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The associate who started last week is leaving this week. The receptionist is fighting with the senior associate. Three long-term team members, along with their assistants, are leaving to form their own firm.
It never ends. At least, that’s how it feels.
You have all the drama. It’s like a Broadway show in your office, with a cannon firing off at random moments. Then a big horse walks on stage and suddenly falls off sideways into the front row. It turns out this isn’t in the script and wasn’t supposed to happen. Firefighters come rushing in as the audience evacuates. Yeah, you’ve got drama.
Is every law firm like this?
Then you meet a lawyer who has been in the same firm, with mostly the same group of lawyers, for two decades. She has an assistant she hired when she started, more than twenty years ago. She’s living a drama-free work life. She shows up where she’s supposed to be, when she’s supposed to be there, with her files in order, her research done, her notes neatly organized. She’s calm, cool, and collected. There truly is no drama.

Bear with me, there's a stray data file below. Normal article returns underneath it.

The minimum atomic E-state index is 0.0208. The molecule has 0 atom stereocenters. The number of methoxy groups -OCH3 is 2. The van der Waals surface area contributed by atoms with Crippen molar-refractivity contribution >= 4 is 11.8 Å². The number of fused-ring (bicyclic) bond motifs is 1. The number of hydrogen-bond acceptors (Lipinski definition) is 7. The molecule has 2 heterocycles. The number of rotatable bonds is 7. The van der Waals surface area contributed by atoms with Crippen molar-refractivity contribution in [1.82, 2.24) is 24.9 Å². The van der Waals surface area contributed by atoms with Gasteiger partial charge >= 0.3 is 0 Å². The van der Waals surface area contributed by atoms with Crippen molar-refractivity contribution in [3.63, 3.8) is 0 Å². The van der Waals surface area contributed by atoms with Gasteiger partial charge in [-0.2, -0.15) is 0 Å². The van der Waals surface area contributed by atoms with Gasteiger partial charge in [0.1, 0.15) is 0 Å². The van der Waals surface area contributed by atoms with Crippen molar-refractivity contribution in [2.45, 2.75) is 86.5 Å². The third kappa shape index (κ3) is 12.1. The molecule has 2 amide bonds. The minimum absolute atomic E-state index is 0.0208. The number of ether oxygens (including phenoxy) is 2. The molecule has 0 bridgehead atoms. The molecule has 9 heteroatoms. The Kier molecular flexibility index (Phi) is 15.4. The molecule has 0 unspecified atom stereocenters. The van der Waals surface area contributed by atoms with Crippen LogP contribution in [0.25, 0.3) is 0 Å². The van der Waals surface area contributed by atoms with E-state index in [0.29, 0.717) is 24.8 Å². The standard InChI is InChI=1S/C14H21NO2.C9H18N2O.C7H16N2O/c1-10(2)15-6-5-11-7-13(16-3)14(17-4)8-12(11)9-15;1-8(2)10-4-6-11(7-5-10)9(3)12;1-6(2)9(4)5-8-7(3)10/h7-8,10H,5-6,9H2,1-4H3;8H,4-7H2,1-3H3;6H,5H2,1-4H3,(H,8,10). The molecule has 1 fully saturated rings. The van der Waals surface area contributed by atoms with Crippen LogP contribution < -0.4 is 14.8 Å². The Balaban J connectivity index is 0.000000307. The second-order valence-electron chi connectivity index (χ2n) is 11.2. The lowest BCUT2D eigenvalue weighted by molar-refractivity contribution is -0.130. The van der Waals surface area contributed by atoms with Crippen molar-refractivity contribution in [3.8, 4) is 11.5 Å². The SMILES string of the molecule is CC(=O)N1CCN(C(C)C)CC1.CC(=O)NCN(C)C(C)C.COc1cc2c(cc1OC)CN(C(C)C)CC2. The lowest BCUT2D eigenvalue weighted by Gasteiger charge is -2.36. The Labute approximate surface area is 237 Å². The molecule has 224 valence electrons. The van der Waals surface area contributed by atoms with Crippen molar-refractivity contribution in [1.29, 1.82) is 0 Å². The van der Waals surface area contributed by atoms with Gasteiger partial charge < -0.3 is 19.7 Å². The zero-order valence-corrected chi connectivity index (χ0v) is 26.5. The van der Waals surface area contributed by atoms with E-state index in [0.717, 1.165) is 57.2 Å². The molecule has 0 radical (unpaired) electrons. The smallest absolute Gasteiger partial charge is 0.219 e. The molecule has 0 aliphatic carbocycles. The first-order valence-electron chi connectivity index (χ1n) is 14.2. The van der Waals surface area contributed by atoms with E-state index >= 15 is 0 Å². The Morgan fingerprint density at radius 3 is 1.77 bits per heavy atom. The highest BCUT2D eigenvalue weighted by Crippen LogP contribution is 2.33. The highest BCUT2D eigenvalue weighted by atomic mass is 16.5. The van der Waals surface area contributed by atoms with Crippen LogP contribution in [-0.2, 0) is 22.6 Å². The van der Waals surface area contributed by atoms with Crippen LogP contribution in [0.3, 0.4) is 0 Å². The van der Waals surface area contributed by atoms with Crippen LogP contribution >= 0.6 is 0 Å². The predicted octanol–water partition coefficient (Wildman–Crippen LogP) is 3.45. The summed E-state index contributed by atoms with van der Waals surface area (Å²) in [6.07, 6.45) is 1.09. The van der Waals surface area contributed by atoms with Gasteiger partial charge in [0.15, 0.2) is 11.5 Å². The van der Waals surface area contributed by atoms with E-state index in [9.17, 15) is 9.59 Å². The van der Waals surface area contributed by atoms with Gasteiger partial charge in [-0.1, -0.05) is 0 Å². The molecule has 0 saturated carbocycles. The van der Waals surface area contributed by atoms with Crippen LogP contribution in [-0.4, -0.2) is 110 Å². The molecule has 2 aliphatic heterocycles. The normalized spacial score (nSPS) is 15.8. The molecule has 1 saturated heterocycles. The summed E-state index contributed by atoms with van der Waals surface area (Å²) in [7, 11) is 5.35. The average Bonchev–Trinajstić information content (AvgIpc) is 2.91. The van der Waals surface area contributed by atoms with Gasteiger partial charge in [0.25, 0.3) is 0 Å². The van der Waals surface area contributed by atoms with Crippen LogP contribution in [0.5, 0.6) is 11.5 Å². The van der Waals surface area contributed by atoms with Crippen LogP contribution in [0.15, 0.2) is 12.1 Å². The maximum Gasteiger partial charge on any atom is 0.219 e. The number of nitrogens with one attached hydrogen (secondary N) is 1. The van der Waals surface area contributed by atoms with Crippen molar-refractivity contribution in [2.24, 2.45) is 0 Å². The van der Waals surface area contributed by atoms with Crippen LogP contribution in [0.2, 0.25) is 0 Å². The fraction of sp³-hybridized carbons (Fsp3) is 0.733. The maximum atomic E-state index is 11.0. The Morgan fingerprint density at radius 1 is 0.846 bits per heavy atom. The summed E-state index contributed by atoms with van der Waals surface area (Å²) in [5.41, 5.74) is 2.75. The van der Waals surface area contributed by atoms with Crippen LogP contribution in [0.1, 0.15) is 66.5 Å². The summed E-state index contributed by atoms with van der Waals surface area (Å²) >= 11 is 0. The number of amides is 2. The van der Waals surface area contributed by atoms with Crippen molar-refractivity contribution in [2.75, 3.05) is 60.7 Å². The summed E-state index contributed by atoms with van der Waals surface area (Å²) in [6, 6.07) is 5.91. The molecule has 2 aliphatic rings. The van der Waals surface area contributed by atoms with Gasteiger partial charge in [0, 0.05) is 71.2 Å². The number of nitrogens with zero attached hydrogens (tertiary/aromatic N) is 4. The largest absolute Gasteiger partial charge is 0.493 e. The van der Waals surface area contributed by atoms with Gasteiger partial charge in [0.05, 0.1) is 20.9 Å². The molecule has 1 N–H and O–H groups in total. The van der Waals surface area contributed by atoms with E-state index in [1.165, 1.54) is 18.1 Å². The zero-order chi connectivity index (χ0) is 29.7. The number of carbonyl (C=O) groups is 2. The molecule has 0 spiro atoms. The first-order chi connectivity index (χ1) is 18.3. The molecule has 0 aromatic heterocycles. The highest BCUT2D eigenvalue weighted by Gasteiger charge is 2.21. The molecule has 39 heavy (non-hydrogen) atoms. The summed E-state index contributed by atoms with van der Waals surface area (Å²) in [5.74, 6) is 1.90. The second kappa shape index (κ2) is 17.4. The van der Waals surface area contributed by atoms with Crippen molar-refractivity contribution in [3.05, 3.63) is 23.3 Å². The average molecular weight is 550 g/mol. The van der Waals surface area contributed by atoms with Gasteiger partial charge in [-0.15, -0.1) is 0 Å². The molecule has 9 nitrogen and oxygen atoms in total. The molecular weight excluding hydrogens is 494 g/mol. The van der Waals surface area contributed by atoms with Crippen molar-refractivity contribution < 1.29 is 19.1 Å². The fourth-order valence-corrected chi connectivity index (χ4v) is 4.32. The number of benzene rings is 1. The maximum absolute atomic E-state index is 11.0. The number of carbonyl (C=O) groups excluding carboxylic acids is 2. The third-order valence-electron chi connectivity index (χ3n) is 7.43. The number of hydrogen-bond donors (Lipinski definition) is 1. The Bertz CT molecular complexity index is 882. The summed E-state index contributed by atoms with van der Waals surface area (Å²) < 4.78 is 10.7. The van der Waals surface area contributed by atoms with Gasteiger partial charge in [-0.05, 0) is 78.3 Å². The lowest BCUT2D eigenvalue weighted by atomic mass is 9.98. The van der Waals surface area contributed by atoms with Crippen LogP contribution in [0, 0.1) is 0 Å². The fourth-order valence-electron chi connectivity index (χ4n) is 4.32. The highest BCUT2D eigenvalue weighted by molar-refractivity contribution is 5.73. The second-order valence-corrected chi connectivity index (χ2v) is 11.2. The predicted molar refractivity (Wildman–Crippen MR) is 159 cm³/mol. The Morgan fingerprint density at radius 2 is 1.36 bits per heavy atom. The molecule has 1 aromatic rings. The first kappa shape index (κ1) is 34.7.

Why can’t we live like her, in a drama free world?
We read books looking for answers. We go to workshops and seminars. We pay consultants to help us get things under control. We fire people, we hire people, we reorganize our team.
But no matter what we do, the drama persists.
In a fit of rage, we’re tempted to fire everyone and start over with a whole new team. Or, we decide we should go it alone, ditching the team entirely. Then the drama can’t possibly happen because there’s no one with whom to create drama.
But alas, at some point many of us realize that the drama is not about others. It’s not rooted in them. It’s not coming from their decisions and behaviors. No matter what we do, where we go, who’s on our team, how we approach the work–the drama is always bubbling.
We realize that the drama is us. We realize that it’s coming from us.
The drama causes constant upset and change. People come, people go, our approach to problem-solving changes.
But through it all, the one constant is us. We are always here. We are the source of the drama.
Once you realize it’s you–and I too eventually had to turn the blame on myself–then you’re on your way. Understanding where it starts is the only way to begin to bring it to an end.